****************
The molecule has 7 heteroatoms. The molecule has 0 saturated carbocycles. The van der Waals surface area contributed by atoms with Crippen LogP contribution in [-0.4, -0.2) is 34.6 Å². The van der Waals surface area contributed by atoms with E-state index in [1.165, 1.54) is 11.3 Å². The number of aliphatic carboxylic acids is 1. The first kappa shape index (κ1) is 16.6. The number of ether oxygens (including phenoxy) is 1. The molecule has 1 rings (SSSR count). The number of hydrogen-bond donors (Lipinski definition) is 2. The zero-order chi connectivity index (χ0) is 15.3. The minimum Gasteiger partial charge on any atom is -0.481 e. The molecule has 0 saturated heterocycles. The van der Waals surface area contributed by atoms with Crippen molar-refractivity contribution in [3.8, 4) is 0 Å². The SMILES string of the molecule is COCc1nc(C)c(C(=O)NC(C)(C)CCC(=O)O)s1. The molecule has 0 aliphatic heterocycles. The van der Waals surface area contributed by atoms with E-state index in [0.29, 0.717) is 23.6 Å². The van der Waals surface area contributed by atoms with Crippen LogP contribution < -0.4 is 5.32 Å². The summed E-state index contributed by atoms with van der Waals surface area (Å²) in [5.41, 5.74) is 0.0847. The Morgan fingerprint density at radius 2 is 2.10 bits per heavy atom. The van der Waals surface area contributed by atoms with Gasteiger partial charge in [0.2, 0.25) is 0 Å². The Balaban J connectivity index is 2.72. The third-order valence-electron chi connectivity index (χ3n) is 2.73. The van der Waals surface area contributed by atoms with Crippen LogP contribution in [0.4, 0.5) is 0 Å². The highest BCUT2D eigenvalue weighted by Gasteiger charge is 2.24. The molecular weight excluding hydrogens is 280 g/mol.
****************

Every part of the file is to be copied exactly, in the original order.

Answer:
The molecule has 7 heteroatoms. The molecule has 0 saturated carbocycles. The van der Waals surface area contributed by atoms with Crippen LogP contribution in [-0.4, -0.2) is 34.6 Å². The van der Waals surface area contributed by atoms with E-state index in [1.165, 1.54) is 11.3 Å². The number of aliphatic carboxylic acids is 1. The first kappa shape index (κ1) is 16.6. The number of ether oxygens (including phenoxy) is 1. The molecule has 1 rings (SSSR count). The number of hydrogen-bond donors (Lipinski definition) is 2. The zero-order chi connectivity index (χ0) is 15.3. The minimum Gasteiger partial charge on any atom is -0.481 e. The molecule has 0 saturated heterocycles. The van der Waals surface area contributed by atoms with Crippen molar-refractivity contribution in [3.8, 4) is 0 Å². The SMILES string of the molecule is COCc1nc(C)c(C(=O)NC(C)(C)CCC(=O)O)s1. The molecule has 0 aliphatic heterocycles. The van der Waals surface area contributed by atoms with E-state index in [0.29, 0.717) is 23.6 Å². The van der Waals surface area contributed by atoms with Crippen LogP contribution < -0.4 is 5.32 Å². The summed E-state index contributed by atoms with van der Waals surface area (Å²) in [5.41, 5.74) is 0.0847. The Morgan fingerprint density at radius 2 is 2.10 bits per heavy atom. The van der Waals surface area contributed by atoms with Gasteiger partial charge in [0.2, 0.25) is 0 Å². The Balaban J connectivity index is 2.72. The third-order valence-electron chi connectivity index (χ3n) is 2.73. The van der Waals surface area contributed by atoms with Crippen LogP contribution in [0.4, 0.5) is 0 Å². The highest BCUT2D eigenvalue weighted by Gasteiger charge is 2.24. The molecular weight excluding hydrogens is 280 g/mol.